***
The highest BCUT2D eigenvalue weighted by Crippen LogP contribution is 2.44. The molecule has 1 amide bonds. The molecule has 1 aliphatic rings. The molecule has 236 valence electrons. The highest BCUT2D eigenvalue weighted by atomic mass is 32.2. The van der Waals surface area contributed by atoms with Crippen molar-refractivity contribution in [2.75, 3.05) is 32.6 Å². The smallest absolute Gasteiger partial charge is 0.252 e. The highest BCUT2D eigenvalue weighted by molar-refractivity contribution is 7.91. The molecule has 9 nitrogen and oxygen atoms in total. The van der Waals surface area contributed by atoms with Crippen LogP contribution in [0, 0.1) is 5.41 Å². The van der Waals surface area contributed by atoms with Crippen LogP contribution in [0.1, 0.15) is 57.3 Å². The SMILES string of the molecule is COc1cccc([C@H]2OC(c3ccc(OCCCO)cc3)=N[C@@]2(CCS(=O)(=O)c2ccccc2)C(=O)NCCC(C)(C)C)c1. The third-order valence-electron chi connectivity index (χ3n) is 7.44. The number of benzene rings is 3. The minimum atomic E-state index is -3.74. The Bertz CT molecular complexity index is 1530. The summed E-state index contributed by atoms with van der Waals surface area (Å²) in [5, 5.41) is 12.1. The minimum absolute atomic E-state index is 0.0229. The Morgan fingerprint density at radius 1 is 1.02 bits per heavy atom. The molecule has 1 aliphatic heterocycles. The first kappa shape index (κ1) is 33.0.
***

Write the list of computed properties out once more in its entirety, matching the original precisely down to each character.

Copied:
The highest BCUT2D eigenvalue weighted by Crippen LogP contribution is 2.44. The molecule has 1 amide bonds. The molecule has 1 aliphatic rings. The molecule has 236 valence electrons. The highest BCUT2D eigenvalue weighted by atomic mass is 32.2. The van der Waals surface area contributed by atoms with Crippen molar-refractivity contribution in [2.75, 3.05) is 32.6 Å². The smallest absolute Gasteiger partial charge is 0.252 e. The highest BCUT2D eigenvalue weighted by molar-refractivity contribution is 7.91. The molecule has 9 nitrogen and oxygen atoms in total. The van der Waals surface area contributed by atoms with Crippen LogP contribution in [0, 0.1) is 5.41 Å². The van der Waals surface area contributed by atoms with Crippen LogP contribution in [0.1, 0.15) is 57.3 Å². The SMILES string of the molecule is COc1cccc([C@H]2OC(c3ccc(OCCCO)cc3)=N[C@@]2(CCS(=O)(=O)c2ccccc2)C(=O)NCCC(C)(C)C)c1. The third-order valence-electron chi connectivity index (χ3n) is 7.44. The number of benzene rings is 3. The minimum atomic E-state index is -3.74. The Bertz CT molecular complexity index is 1530. The summed E-state index contributed by atoms with van der Waals surface area (Å²) in [5, 5.41) is 12.1. The minimum absolute atomic E-state index is 0.0229. The Morgan fingerprint density at radius 1 is 1.02 bits per heavy atom. The molecule has 1 aliphatic heterocycles. The first kappa shape index (κ1) is 33.0.